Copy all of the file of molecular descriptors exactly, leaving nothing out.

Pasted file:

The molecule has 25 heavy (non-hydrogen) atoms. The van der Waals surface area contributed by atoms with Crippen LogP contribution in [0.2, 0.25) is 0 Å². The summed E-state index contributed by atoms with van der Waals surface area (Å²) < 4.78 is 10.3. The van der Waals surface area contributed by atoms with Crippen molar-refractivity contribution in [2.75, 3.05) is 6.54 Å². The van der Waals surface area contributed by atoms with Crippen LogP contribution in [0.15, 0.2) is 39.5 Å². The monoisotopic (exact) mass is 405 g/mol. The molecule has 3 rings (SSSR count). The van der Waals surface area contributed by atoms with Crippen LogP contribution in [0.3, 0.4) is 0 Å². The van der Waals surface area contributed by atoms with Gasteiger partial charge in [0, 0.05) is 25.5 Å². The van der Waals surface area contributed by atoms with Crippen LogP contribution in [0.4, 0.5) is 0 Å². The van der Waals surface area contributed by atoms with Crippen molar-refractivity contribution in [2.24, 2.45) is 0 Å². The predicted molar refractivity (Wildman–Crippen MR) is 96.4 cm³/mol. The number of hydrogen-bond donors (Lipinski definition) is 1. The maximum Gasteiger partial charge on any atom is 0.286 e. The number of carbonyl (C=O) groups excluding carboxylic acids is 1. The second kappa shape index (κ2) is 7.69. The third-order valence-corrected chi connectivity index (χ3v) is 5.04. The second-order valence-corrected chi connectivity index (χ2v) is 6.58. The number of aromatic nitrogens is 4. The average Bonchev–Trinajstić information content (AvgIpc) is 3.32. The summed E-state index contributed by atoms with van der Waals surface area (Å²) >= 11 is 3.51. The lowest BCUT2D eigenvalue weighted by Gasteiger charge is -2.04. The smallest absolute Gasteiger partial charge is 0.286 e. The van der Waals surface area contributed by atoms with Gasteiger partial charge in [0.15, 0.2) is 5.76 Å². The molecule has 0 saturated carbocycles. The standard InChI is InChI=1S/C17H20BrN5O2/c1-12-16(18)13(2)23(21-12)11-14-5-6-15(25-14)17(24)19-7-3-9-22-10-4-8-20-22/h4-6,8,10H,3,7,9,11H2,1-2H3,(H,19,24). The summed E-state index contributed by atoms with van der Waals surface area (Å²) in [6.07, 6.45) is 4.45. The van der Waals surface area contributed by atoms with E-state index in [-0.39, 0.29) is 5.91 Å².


The molecule has 25 heavy (non-hydrogen) atoms. The van der Waals surface area contributed by atoms with Crippen LogP contribution in [0.2, 0.25) is 0 Å². The summed E-state index contributed by atoms with van der Waals surface area (Å²) < 4.78 is 10.3. The van der Waals surface area contributed by atoms with Crippen molar-refractivity contribution in [2.75, 3.05) is 6.54 Å². The van der Waals surface area contributed by atoms with Crippen LogP contribution in [0.15, 0.2) is 39.5 Å². The monoisotopic (exact) mass is 405 g/mol. The molecule has 3 rings (SSSR count). The van der Waals surface area contributed by atoms with Crippen LogP contribution in [0.3, 0.4) is 0 Å². The van der Waals surface area contributed by atoms with Gasteiger partial charge in [0, 0.05) is 25.5 Å². The van der Waals surface area contributed by atoms with Crippen LogP contribution in [0.4, 0.5) is 0 Å². The van der Waals surface area contributed by atoms with Crippen molar-refractivity contribution in [2.24, 2.45) is 0 Å². The predicted molar refractivity (Wildman–Crippen MR) is 96.4 cm³/mol. The number of hydrogen-bond donors (Lipinski definition) is 1. The maximum Gasteiger partial charge on any atom is 0.286 e. The number of carbonyl (C=O) groups excluding carboxylic acids is 1. The second kappa shape index (κ2) is 7.69. The third-order valence-corrected chi connectivity index (χ3v) is 5.04. The second-order valence-corrected chi connectivity index (χ2v) is 6.58. The number of aromatic nitrogens is 4. The average Bonchev–Trinajstić information content (AvgIpc) is 3.32. The summed E-state index contributed by atoms with van der Waals surface area (Å²) >= 11 is 3.51. The lowest BCUT2D eigenvalue weighted by Gasteiger charge is -2.04. The smallest absolute Gasteiger partial charge is 0.286 e. The van der Waals surface area contributed by atoms with Gasteiger partial charge in [0.15, 0.2) is 5.76 Å². The molecule has 0 saturated carbocycles. The standard InChI is InChI=1S/C17H20BrN5O2/c1-12-16(18)13(2)23(21-12)11-14-5-6-15(25-14)17(24)19-7-3-9-22-10-4-8-20-22/h4-6,8,10H,3,7,9,11H2,1-2H3,(H,19,24). The summed E-state index contributed by atoms with van der Waals surface area (Å²) in [6.07, 6.45) is 4.45. The van der Waals surface area contributed by atoms with E-state index in [-0.39, 0.29) is 5.91 Å².